Wednesday, July 14, 2010

How I Sometimes Cope

One of the major focal points of Weight Watchers is to develop strategies to get you through tough situations. It mostly just requires anticipating events where you might falter and planning for them in advance. Having a few tricks up your sleeve. It doesn’t take many tricks to get through a banquet or a barbecue. Drink seltzer instead of wine. Fill your plate mostly with vegetables. And, the handiest advice: stop focusing on the food.

These tactics have taken me through two years worth of book groups, holiday parties and Girl’s Nights Out. And now I’m using the same general principal for coping with the teenager’s absence.

Moments after the teenager departed, my husband rightly pointed out that if we kept his bedroom door closed, it would seem as if he were home. I tried it, and it worked. I look at that big white door shut tightly in its jamb and it’s as if I can hear my son behind it, headphones on, glued to Facebook, while his gym socks ferment all over the floor.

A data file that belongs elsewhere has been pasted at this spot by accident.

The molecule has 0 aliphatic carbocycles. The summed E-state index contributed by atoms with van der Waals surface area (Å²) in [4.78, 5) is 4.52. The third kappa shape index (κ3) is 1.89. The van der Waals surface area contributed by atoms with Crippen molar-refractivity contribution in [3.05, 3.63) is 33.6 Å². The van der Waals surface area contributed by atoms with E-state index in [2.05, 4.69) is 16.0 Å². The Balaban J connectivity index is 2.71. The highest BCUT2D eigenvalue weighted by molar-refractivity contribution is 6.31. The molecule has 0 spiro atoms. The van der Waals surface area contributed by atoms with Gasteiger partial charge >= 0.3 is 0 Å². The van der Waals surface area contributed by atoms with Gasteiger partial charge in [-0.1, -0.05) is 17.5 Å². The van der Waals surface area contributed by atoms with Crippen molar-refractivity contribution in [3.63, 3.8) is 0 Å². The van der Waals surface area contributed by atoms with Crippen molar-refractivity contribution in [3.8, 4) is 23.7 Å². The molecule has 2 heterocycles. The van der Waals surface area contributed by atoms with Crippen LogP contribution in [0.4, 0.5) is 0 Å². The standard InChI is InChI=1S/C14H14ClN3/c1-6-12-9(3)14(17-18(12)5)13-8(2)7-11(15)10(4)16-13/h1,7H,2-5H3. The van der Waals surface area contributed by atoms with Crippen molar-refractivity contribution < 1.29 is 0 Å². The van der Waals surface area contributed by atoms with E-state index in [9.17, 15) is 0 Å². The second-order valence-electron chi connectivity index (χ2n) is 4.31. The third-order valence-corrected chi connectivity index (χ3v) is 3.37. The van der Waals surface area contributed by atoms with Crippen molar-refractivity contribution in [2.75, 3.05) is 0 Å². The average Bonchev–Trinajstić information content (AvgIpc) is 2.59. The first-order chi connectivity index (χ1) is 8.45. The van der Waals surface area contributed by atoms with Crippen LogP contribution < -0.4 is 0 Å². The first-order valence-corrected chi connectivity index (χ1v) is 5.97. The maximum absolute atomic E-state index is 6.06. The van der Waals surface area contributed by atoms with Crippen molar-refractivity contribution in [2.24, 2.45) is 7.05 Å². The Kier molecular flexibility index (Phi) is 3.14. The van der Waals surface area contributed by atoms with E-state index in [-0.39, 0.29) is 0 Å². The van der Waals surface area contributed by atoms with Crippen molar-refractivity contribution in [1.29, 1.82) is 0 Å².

I’ve even expanded on my husband’s idea. When I feel lonely for the teenager – wistful – I simply take out the jar of peanut butter and leave it uncapped with a big, gooky knife lying across the top of it. Or I turn some sweat socks inside out and toss them on the TV room floor next to the couch.

I can strategically place half-consumed Vitamin Waters, dampened bath towels, boxer shorts and Nike high tops throughout the house and create the illusion that the teenager is right here at home rather than 3,000 miles away sullying someone else’s nice tidy State Forest or Nature Preserve.

Unfortunately, Weight Watchers strategies are usually fairly general. They’ll talk about barbecues, but not The Barbecue at the Rawley’s on Sunday Night. Similarly, there is no specific Weight Watchers strategy for getting through a day when you know your son is on the other side of a continent climbing a vertical rock wall with thirty complete strangers. So, while my little deceits have helped me miss the teenager less, they have not helped diminish my worry.

The yogurt-covered pretzels – they’re no longer safe with me.


  1. by this time next week you may be saying, Noah Who?

  2. I am reminded of a Zits cartoon stip...not usually one of my faves...but this particular one was heartbreakingly touching. It showed the mother of the teenage "star" of the strip unzipping his big teenage body. The skin falls to the floor. Inside is the little boy he used to be. She picks up the once again little boy and swings him around, plays a board game with him,laughs with him, listens dreamily as he reads a storybook...and then reluctantly zips the big teenage skin back up and sighs at her big slouching lug of son. It makes tear up...

  3. That was supposed to be "It makes me tear up..."